The nominees for the 2015 Edgar Awards have been announced. The awards are presented by the Mystery Writers of America and celebrate the best in the mystery genre. Here are the nominees for books for youth:
Absolutely Truly by Heather Vogel Frederick
Eddie Red, Undercover: Mystery on Museum Mile by Marcia Wells
Greenglass House by Kate Milford
Nick and Tesla’s Super-Cyborg Gadget Glove by "Science Bob" Pflugfelder and Steve Hockensmith
Saving Kabul Corner by N. H. Senzai
Space Case by Stuart Gibbs
BEST YOUNG ADULT
The Art of Secrets by James Klise
The Doubt Factory by Paolo Bacigalupi
Fake ID by Lamar Giles
Nearly Gone by Elle Cosimano
The Prince of Venice Beach by Blake Nelson
Audacity by Melanie Crowder
Told in masterful verse, this is the story of real-life heroine Clara Lemlich who led the largest strike by women in the history of the United States. Born in Russia, Clara was forbidden any education because her devout Jewish father did not approve. When her family emigrated to the United States at the turn of the twentieth century, Clara was required to go to work to support her family while her father and brothers dedicated their lives to prayer. Clara got work in the garment industry, discovering horrific working conditions and refusing to just accept them. Clara worked to get women workers taken seriously by the male-driven unions and for their plight to be incorporated into union strikes and negotiations. Along the way, she also used the public library and free classes to teach herself English. Anyone wondering if one person can truly make a difference in a larger world has only to read this book to be inspired to action.
Crowder’s poetry here is completely amazing. From one page to the next, she captures the incredible spirit of this young woman and her desire to educate herself. When she finds something to fight for, she is unstoppable, fearless and unbeatable. Crowder also ties Clara to nature, even in among the tenement buildings of New York City. She is a small hawk, a flower in the concrete, she herself is the force of nature in the city.
Just the descriptions of the horrific beatings that Clara withstood on the streets and the picket lines would make most people quit. But Crowder makes sure to depict Clara as a person first and a hero second. It makes what she did so much more amazing but also encourages everyone to realize that they too have this within them if they are willing to take on the fight. This woman was a heroine in such a profound way, unsupported by her family and willing to use all of her free time to make a difference, she is exactly what the modern world needs to have us make change now.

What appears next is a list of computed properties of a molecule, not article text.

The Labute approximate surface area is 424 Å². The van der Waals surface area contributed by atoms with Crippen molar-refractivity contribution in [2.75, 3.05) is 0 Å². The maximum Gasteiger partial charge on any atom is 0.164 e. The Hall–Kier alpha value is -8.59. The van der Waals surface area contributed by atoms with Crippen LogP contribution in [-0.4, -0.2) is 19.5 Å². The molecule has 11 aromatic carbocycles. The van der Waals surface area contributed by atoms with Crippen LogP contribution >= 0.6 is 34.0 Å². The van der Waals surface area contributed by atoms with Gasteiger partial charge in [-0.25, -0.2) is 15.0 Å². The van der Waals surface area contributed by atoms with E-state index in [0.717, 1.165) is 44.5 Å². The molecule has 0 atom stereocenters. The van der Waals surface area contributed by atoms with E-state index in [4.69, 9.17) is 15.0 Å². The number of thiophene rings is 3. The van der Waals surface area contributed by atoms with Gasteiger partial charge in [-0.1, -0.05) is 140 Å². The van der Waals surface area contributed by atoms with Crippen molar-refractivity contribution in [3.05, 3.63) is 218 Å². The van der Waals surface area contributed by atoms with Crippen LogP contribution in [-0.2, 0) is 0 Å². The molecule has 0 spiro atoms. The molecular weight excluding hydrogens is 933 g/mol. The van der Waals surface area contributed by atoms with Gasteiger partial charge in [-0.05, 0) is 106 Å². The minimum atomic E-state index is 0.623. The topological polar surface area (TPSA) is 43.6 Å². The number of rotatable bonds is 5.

Strong, beautiful and wonderfully defiant, this book is an incredible testament to the power of one woman to change the world. Appropriate for ages 13-17.
Reviewed from ARC received from Philomel.
My Three Best Friends and Me, Zulay by Cari Best, illustrated by Vanessa Brantley-Newton
Zulay is in first grade along with her three best friends. She starts the day by linking arms with them and singing in the hallways and then waiting in line to hug their teacher hello. When she finds her desk, she feels with her legs to make sure she is sitting right and then readers see her cane, which she pushes to the back of her desk. It is at this point that it becomes clear that Zulay is blind. She still studies what everyone else does, but she also has extra classes to learn to use her cane. When Field Day is announced, Zulay surprises everyone by declaring that she wants to run in a race. Will Zulay be able to make her dream come true?
Best introduces Zulay as a person first and then reveals her disability. It offers readers a chance to meet Zulay as a first grade girl and see how she is just like her friends first and then realize that she is still just like the others in her class but with the added component of blindness in her life. Best also incorporates all of the details that children will want to know. How does Zulay find her desk? How does she do class work? What is her red and white cane for? The result is a very friendly book that celebrates diversity in a number of ways.
Brantley-Newton’s illustrations add to that friendly feel. They feature children of many different races together in school. She clearly shows the emotions of her characters too from worry to pride to joy. The illustrations are bright and cheery.
This is a book about diversity and meeting challenges head on. It’s a great addition to public libraries of all sizes. Appropriate for ages 5-7.
Reviewed from copy received from Farrar, Straus and Giroux.
Dear Mr. Washington by Lynn Cullen, illustrated by Nancy Carpenter
Based on a true story, this enchanting picture book will have everyone smiling. When George Washington comes to the Stuart house to have his official portrait painted, the children must all by on their best behavior. But it doesn’t quite work out that way. With each visit to the house, Charlotte has to write another letter of apology. She has to apologize for the cat racing up his shoulder, for the baby chewing on his hair ribbon, and much more. She shares a list of how they will be better behaved the next time. But then there are her many examples in the following letter of how very good they had been, which was not actually true. In each and every letter though, she is cajoling Mr. Washington to smile in his picture. Can a very serious president handle the wild and silly Stuart clan?